People prefer things sooner rather than later for the same reason they prefer more of something to less - consumption now means more total consumption, but deferral of consumption may mean less total consumption. Also, time involves risk - risk of death, risk of loss of senses, property etc. - so that deferral of present consumption may mean loss of the ability to consume at all. If I choose not to eat a banana today, it may become overripe by the next opportunity I have to eat it, for example. Or, if I forgo getting a massage today, I may die tomorrow without having received the massage I had wanted. And so on. For these reasons, I prefer things sooner rather than later.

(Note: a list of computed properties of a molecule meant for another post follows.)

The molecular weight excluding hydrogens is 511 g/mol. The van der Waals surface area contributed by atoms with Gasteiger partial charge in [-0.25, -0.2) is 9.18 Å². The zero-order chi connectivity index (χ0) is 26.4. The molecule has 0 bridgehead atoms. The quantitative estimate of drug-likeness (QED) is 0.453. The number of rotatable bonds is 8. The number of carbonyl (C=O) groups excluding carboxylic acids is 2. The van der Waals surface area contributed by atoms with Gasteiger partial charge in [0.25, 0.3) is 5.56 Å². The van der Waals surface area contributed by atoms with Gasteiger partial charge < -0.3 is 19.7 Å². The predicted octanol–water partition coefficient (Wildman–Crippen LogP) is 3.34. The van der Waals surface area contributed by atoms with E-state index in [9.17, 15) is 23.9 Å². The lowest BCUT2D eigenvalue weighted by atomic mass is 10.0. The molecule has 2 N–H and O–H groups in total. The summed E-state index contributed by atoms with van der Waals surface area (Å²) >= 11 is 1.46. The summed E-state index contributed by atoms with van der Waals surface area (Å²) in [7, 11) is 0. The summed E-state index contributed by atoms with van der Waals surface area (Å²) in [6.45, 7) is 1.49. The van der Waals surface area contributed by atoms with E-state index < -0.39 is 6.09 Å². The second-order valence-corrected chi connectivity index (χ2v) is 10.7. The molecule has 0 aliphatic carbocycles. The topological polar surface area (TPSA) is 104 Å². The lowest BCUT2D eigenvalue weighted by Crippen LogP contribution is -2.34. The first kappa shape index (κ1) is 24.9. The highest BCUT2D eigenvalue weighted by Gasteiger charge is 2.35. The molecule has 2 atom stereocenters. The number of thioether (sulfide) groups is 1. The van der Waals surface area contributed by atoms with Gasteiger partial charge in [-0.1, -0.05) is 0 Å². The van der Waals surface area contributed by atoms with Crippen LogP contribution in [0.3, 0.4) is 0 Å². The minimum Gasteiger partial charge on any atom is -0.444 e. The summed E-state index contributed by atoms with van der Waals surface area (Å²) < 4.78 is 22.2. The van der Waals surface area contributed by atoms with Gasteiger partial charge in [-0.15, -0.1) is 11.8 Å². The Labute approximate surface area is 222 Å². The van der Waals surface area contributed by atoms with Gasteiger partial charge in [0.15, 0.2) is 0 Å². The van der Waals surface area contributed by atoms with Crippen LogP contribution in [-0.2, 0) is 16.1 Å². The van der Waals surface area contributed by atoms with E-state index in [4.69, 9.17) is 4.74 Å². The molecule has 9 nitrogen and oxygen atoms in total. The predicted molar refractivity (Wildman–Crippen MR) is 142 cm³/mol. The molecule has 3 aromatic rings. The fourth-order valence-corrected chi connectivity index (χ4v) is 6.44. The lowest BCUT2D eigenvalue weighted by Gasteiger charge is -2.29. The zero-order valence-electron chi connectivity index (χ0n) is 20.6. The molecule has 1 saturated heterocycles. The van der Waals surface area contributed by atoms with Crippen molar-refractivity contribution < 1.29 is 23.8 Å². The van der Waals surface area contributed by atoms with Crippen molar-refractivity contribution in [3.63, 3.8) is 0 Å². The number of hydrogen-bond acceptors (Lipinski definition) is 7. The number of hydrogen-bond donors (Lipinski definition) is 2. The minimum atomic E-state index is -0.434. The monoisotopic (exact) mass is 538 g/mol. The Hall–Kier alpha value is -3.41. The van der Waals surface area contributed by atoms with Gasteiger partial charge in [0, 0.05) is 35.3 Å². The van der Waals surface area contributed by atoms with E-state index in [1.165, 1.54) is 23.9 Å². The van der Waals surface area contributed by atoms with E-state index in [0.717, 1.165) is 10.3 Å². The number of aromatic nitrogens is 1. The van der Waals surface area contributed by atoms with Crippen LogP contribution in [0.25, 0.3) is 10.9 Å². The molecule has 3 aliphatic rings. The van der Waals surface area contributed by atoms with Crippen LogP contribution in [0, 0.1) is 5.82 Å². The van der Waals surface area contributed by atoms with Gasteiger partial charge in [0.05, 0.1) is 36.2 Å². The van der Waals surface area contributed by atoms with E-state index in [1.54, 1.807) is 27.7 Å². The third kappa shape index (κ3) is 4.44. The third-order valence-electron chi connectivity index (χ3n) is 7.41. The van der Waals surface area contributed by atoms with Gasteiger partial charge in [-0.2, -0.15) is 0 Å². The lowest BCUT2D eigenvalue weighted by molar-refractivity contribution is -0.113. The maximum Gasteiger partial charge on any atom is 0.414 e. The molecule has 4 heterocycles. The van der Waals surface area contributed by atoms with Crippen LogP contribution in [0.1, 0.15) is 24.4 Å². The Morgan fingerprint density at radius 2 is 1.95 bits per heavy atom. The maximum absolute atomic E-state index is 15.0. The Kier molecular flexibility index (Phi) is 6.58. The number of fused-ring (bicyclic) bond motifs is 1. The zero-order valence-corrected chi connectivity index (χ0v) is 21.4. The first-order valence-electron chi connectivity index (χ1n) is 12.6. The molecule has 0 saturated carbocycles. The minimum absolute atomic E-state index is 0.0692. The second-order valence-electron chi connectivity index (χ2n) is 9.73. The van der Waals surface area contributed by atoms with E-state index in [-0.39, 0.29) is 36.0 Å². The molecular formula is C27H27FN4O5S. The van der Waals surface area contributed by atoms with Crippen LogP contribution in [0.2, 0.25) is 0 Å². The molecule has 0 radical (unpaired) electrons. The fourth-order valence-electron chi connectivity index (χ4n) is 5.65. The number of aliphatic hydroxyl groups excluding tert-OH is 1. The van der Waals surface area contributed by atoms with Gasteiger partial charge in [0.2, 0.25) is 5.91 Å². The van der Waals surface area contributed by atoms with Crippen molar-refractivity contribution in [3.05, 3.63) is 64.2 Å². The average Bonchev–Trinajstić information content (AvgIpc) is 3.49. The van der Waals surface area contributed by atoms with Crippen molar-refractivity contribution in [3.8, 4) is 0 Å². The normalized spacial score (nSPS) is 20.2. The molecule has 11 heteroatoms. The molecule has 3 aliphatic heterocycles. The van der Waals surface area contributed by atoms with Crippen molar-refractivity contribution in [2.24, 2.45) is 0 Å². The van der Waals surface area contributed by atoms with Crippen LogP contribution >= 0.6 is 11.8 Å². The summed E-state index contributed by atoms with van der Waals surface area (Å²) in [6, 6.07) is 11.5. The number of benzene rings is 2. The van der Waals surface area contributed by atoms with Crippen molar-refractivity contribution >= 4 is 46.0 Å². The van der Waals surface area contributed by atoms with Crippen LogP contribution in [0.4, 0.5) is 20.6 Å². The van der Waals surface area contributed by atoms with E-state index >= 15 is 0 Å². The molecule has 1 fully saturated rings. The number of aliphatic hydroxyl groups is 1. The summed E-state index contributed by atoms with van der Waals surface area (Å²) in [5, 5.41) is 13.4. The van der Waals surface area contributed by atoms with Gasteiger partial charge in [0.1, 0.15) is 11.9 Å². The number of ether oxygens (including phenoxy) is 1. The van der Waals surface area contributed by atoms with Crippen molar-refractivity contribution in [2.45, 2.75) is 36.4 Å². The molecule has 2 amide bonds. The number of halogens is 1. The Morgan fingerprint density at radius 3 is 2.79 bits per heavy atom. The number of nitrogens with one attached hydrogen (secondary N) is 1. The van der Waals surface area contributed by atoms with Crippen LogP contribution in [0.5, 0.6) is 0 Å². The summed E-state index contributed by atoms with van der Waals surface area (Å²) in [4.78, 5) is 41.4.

Some people prefer present consumption much more than future consumption. People who strongly prefer present consumption we call "spenders" and people who strongly prefer to defer present consumption we call "savers." But, overall, there is a certain degree of time preference that emerges between those who are deferring present consumption and those who are presently consuming and this is what Austrian economists call the originary interest rate. This originary interest rate does not apply only to money, but to any good or service. It is the price that must be paid on the market by someone wanting to consume something in the present to persuade someone else to defer their present consumption.